Netscape Communications has agreed a joint venture with GE Information Systems - a division of the huge General Electric Corporation - to develop and market software designed to ease the path of commerce over the Internet.
The high-profile collaboration, called Actra Business Systems, will combine Netscape's Navigator Web browser with GEIS' expertise in electronic document interchange (EDI). Actra has promised to deliver product in the first half of next year.
The project is seen as the best hope to kick-start the much touted move towards doing business over the Net. GEIS president and CEO Hellene Runtagh said the deal would open the door for end-to-end business over the Internet.
The two companies are equal partners in the joint company, and staff will initially be drawn from both.
GEIS said its initial product development would be in creating a business gateway to facilitate the exchange of EDI and messages between businesses and trading partners, and a suite of server software products designed to streamline sourcing, ordering, purchasing and payment. Actra will use Netscape's Internet encryption technology to secure transactions over the Internet. US analysts claim that sales over the Internet accounted for $350 million last year, compared with a huge $53 billion for the mail-order catalogue business.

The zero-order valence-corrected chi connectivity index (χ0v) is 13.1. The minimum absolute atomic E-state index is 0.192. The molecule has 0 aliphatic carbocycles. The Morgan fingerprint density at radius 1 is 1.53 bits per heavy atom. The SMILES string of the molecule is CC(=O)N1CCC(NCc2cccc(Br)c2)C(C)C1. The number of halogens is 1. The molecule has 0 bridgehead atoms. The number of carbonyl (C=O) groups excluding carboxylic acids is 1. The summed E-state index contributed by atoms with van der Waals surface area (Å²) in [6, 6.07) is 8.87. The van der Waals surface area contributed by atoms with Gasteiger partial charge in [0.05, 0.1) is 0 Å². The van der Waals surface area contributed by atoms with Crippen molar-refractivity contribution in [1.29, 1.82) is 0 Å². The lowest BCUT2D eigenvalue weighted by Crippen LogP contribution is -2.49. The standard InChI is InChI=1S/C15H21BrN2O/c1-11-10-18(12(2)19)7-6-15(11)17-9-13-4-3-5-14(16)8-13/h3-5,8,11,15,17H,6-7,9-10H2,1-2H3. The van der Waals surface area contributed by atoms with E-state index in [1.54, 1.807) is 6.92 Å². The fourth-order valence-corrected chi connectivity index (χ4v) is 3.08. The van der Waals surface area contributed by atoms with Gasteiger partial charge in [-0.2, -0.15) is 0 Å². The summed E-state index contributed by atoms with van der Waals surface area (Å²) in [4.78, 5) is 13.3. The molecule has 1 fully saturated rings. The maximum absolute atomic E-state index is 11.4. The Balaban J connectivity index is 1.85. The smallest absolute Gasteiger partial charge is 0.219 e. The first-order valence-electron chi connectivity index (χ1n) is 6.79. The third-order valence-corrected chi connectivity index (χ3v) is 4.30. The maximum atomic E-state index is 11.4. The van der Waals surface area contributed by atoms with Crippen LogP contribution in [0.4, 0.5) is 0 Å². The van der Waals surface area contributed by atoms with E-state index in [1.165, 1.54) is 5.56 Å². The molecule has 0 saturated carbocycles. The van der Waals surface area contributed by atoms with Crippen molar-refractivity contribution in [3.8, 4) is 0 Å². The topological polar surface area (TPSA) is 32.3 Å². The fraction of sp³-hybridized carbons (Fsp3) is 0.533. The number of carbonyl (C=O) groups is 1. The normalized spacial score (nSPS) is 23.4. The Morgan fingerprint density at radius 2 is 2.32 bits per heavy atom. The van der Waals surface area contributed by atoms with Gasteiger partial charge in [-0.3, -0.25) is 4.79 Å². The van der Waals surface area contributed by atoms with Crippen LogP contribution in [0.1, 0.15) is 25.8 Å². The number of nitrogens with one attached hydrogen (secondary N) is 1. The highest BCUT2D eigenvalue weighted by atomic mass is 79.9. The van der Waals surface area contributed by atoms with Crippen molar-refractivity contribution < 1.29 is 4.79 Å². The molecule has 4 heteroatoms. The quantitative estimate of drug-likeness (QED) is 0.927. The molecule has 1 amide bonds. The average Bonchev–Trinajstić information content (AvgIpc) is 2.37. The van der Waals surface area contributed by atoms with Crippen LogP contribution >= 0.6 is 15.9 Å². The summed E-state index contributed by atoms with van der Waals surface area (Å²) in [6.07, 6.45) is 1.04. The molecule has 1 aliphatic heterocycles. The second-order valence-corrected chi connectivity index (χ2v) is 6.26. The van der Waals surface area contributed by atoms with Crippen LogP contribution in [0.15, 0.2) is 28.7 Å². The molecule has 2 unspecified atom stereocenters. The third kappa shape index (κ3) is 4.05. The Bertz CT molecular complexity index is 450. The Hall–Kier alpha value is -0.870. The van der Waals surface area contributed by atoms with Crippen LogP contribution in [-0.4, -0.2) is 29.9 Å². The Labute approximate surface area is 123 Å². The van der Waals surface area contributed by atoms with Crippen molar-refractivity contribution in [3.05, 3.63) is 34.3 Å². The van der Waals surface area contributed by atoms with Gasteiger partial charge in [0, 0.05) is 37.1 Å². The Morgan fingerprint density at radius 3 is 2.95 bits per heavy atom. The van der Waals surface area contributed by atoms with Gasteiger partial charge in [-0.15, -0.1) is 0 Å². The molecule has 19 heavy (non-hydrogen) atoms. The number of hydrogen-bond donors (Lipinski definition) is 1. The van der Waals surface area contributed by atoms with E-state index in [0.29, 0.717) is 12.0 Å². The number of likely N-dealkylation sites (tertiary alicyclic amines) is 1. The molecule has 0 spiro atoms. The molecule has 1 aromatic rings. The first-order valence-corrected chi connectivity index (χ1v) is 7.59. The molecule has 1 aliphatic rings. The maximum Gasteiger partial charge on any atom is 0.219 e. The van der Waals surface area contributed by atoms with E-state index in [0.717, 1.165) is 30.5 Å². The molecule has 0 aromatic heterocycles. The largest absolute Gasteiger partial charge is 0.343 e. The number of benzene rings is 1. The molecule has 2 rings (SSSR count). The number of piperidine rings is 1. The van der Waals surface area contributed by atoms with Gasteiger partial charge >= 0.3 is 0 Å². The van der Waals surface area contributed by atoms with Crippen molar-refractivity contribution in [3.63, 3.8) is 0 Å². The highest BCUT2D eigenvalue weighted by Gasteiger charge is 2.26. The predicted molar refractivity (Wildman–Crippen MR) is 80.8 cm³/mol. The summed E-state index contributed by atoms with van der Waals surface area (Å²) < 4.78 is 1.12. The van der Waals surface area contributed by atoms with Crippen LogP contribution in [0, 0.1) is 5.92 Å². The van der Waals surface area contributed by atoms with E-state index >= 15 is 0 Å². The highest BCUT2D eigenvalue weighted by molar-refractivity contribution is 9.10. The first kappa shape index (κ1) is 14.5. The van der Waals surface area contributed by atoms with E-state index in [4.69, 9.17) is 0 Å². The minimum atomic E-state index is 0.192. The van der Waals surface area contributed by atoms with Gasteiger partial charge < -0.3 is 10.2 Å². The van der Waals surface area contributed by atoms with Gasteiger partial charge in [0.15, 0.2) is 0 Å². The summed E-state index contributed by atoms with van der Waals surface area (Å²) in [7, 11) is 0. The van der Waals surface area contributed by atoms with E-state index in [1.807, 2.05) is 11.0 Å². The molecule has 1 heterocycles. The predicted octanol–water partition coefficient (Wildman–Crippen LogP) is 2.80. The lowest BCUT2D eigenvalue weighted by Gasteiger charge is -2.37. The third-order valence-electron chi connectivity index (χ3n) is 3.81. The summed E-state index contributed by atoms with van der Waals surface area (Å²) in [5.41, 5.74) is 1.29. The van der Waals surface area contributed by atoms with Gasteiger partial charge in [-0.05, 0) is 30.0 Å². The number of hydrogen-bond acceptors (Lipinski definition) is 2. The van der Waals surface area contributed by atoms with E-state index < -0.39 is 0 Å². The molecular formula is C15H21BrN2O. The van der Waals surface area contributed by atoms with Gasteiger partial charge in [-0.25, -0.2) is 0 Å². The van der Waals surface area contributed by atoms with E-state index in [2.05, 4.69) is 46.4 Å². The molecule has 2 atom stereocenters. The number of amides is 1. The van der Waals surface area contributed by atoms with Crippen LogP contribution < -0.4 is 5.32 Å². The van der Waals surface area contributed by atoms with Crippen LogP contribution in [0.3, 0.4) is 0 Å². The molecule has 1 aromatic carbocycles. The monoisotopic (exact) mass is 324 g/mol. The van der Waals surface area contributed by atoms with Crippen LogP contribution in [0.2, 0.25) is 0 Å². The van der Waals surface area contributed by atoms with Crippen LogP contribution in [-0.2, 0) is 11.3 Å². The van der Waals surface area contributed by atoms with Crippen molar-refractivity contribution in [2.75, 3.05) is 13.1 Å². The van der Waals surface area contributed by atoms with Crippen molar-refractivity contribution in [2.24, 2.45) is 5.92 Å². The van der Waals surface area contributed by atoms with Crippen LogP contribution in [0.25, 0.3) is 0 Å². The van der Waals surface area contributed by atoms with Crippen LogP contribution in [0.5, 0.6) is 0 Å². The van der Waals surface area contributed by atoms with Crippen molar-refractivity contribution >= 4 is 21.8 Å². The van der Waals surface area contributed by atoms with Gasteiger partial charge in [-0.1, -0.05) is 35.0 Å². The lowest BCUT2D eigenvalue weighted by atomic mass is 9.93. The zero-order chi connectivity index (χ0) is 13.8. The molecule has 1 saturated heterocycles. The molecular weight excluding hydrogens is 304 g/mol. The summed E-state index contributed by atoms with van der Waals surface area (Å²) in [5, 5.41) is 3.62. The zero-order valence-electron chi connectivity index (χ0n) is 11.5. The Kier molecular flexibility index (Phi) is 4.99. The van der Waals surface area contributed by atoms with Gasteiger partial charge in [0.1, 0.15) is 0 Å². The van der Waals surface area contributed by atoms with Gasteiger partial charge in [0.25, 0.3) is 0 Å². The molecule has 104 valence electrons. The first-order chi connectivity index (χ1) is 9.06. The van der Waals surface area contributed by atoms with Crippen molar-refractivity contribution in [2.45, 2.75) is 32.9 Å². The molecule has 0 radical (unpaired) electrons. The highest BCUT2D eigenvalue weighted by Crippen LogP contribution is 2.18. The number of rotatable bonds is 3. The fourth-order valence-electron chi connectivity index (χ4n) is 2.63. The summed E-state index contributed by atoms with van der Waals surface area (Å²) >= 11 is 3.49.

In the continuing game of tit-for-tat with Netscape, Microsoft has set up an alliance with Digital and MCI Communications to capture the intranet market by delivering intranet systems. The partnership is designed to trump Netscape's alliance with AT&T and IBM, which are working on their own solutions.
Digital chairman Bob Palmer said the deal would exploit MCI's communications expertise and integration capabilities and Digital's technology and support services.
Products are expected to ship in the US by the summer.
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